By Will “The Thrill” Viharo
“When I read a comic book, I was the hero of that comic book…”
-Elvis Presley, 1970
Spider-Man, Batman and Wonder Woman are all answering the heroic call to DVD duty this Summer, as reviewed elsewhere on RetroRadar.com. Although he wasn’t a comic book superhero, when Elvis showed up on the small screen in skintight black leather or a white, sequined jumpsuit, he might as well have been. The recently released ELVIS PRESLEY: ’68 COMEBACK SPECIAL and ELVIS: ALOHA FROM HAWAII Deluxe Editions (BMG) are major treasure troves for all the King’s men and women to plunder with pleasure for hours. (Comeback is seven hours on three discs, Aloha five hours on two!) Of course, you get both full-length broadcasts as they were originally aired, but you also get exhaustive unreleased takes, rare rehearsal footage and backstage screw-ups, especially generous in the epic Comeback set.
At the time this one was broadcast, in December of 1968, it was just called Elvis, sold as a Christmas special, more or less. But after eight years of soulless movie activity, The King obviously took the prime time opportunity to reclaim his rock ‘n’ roll crown. He does so in spades, as evidenced most dramatically in the sit-down jam sessions, where he is positively on fire, all savage rockabilly animal power, dripping sweat and bursting with charismatic electricity, ethereally handsome. The different versions of the show-closing anthem “If I Can Dream” were the biggest revelation – in all three takes, including a brand new “video montage” insinuating some footage of him lip-syncing the socially conscious song in his famous black leather suit, this is Elvis at his most emotionally raw and passionate, simply awe-inspiring.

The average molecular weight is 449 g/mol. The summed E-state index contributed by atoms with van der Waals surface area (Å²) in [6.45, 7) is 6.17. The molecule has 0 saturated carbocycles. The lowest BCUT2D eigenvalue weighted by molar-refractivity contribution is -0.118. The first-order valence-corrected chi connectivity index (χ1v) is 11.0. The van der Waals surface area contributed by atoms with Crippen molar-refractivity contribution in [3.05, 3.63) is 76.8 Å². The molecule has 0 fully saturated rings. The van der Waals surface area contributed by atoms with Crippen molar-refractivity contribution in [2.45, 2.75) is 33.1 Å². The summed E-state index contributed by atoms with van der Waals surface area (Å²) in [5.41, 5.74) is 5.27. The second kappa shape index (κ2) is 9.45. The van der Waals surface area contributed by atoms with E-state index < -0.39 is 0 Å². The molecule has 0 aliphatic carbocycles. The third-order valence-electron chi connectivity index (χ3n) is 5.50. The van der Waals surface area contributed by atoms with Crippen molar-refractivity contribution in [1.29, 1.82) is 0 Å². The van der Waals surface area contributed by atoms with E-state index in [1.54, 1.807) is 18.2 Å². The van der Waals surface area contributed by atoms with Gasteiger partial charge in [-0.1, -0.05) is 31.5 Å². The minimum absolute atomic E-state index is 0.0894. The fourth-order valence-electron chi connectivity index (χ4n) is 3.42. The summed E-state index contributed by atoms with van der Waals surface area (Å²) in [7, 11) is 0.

The Aloha set offers us three versions of the January ‘73 Honolulu concert beamed around the globe: the full dress rehearsal, the actual broadcast version, and a brand new, re-edited, re-mastered and “definitive” version created from scratch, culled from the three sound cameras capturing the action during this historical performance, offering an intimacy and immediacy heretofore missing from the experience. Elvis is actually a bit subdued and stilted in the early going, sounding a bit nasal, obviously intimidated by playing to a billion-plus worldwide television audience, but once he broke out with “Steamroller Blues,” you knew who was still King, in all his beautiful, operatic, tragic and timeless glory, then, now and forever. TCB, baby.
Beatnik lounge lizard and writer Will “the Thrill” Viharo and his wife, Monica “the Tiki Goddess,” host a live cult movie cabaret called “Thrillville” at the Cerrito Speakeasy Theater in El Cerrito, CA, and elsewhere when they feel like it. Will also has a B-movie tiki lounge at home, where he watches his DVD collection while drinking homemade Mai Tais, which are rather strong may have influenced these reviews somewhat.